A sense of entitlement appears to be linked to sexism, say psychologists who believe entitled men are more likely to endorse hostile views of women while entitled women are more likely to think women are frail and need extra care.
Entitled men were found to be more likely to endorse views of women as manipulative, deceptive, and untrustworthy — attitudes, which past psychology papers
say are predictors of violence toward women.
Before you go indicting men or women, this is a psychology paper, and so a survey of college students and people they paid to take a survey. In this case, it is undergraduate students and so not even a representative sample of one college much less society at large. Amazon's Mechanical Turk online workforce has become the other go-to source for psychology claims.
The primarily teenage college students, 333 in an introductory psychology class in one group and 437 adults who signed up via Amazon's Mechanical Turk workforce database in the other, responded to questions in an online survey the researchers developed, "Personality, Beliefs, and Behavior," that explored individuals' attitudes about how deserving they are of special treatment as well as their openness to new experiences.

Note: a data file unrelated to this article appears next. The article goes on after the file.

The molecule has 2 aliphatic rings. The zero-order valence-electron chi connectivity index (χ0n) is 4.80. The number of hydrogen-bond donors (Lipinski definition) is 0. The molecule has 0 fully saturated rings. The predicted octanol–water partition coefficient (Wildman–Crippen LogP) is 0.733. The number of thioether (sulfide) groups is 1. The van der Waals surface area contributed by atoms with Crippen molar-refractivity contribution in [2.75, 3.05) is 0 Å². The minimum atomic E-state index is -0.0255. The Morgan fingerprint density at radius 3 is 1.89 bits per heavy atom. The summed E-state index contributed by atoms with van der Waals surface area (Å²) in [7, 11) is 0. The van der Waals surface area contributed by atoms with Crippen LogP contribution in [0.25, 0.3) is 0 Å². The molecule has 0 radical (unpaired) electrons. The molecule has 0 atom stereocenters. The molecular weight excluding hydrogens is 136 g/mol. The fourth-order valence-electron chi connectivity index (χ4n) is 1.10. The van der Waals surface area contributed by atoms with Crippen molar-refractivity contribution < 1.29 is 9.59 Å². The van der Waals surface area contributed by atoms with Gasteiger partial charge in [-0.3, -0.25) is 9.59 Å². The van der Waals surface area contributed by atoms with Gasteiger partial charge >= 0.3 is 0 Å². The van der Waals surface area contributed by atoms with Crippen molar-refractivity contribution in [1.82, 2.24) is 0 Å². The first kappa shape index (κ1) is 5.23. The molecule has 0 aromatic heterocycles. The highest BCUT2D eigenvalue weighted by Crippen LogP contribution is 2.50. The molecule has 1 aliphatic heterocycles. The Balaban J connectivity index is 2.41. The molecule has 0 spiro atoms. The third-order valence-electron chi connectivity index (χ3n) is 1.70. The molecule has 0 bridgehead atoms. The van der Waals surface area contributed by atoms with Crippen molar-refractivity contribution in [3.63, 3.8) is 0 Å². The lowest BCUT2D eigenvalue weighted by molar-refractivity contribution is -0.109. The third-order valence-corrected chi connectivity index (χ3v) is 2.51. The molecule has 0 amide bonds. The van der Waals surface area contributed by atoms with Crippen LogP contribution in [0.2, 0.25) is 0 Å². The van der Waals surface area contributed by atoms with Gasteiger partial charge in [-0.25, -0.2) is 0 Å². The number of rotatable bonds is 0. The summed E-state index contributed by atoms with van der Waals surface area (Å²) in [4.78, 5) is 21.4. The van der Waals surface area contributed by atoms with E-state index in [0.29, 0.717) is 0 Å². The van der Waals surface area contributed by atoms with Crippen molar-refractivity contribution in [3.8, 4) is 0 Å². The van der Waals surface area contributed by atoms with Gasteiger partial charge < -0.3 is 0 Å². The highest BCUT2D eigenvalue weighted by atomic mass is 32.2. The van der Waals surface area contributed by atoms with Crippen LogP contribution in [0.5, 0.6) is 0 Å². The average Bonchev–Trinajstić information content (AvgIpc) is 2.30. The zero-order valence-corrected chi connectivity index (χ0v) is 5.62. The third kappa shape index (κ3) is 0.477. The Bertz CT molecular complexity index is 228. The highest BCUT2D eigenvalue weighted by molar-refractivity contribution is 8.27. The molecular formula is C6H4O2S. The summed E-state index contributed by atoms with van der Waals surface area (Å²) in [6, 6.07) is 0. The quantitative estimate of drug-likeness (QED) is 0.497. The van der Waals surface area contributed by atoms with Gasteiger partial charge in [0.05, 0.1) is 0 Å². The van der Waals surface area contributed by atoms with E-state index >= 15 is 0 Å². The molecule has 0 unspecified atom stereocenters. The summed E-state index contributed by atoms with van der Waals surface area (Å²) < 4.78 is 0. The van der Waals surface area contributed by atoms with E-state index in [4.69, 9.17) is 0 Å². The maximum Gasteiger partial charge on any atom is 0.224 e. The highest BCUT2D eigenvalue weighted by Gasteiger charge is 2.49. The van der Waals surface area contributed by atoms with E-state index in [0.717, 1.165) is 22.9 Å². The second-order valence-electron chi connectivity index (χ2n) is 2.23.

Both groups showed entitlement related to benevolent sexism in women and hostile sexism in men. There were also relationships, to smaller degrees, in the relationships between entitlement and hostile sexism in women and benevolent sexism in men.
They focused on two forms of sexism (hostile and benevolent) and how feelings of entitlement might predict those roles differently for men and women.Their surveys led them to conclude that entitled men were more prone to exhibiting hostile sexism, indicating that they viewed women as manipulative and demanding, while entitled women exhibited benevolent sexism, indicating that they think women deserve special care and treatment. Assuming a woman got promoted ahead of a man due to flirting is hostile sexism while quotas for jobs in science, or separate standards on military physical fitness tests, are examples of benevolent sexism.
"When you consider that entitlement has been shown to be rising across recent generations, linking it to sexist attitudes is particularly alarming," said Joshua Grubbs, a Case Western Reserve University doctoral student and the lead author on the article, who says he hopes his paper highlights the dangers of unchecked entitlement and entitled attitudes.